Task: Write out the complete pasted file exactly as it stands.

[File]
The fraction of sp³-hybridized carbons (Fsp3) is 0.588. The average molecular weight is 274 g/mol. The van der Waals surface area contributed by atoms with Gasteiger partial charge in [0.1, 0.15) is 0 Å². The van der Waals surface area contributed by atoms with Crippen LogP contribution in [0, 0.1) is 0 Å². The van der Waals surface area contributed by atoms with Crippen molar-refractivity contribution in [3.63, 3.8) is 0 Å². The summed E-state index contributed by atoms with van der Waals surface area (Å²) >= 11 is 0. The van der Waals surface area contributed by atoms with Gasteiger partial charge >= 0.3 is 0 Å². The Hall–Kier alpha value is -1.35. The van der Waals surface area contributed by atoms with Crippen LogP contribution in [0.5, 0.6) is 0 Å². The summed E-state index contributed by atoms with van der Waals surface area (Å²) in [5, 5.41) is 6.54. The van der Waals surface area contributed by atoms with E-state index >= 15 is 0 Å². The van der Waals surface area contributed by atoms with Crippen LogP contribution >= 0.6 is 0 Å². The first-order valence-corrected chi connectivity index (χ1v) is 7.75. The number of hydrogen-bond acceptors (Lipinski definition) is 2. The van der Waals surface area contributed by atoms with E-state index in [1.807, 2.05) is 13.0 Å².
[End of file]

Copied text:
The fraction of sp³-hybridized carbons (Fsp3) is 0.588. The average molecular weight is 274 g/mol. The van der Waals surface area contributed by atoms with Gasteiger partial charge in [0.1, 0.15) is 0 Å². The van der Waals surface area contributed by atoms with Crippen LogP contribution in [0, 0.1) is 0 Å². The van der Waals surface area contributed by atoms with Crippen molar-refractivity contribution in [3.63, 3.8) is 0 Å². The summed E-state index contributed by atoms with van der Waals surface area (Å²) >= 11 is 0. The van der Waals surface area contributed by atoms with Gasteiger partial charge >= 0.3 is 0 Å². The Hall–Kier alpha value is -1.35. The van der Waals surface area contributed by atoms with Crippen LogP contribution in [0.5, 0.6) is 0 Å². The summed E-state index contributed by atoms with van der Waals surface area (Å²) in [5, 5.41) is 6.54. The van der Waals surface area contributed by atoms with E-state index >= 15 is 0 Å². The van der Waals surface area contributed by atoms with Crippen LogP contribution >= 0.6 is 0 Å². The first-order valence-corrected chi connectivity index (χ1v) is 7.75. The number of hydrogen-bond acceptors (Lipinski definition) is 2. The van der Waals surface area contributed by atoms with E-state index in [1.807, 2.05) is 13.0 Å².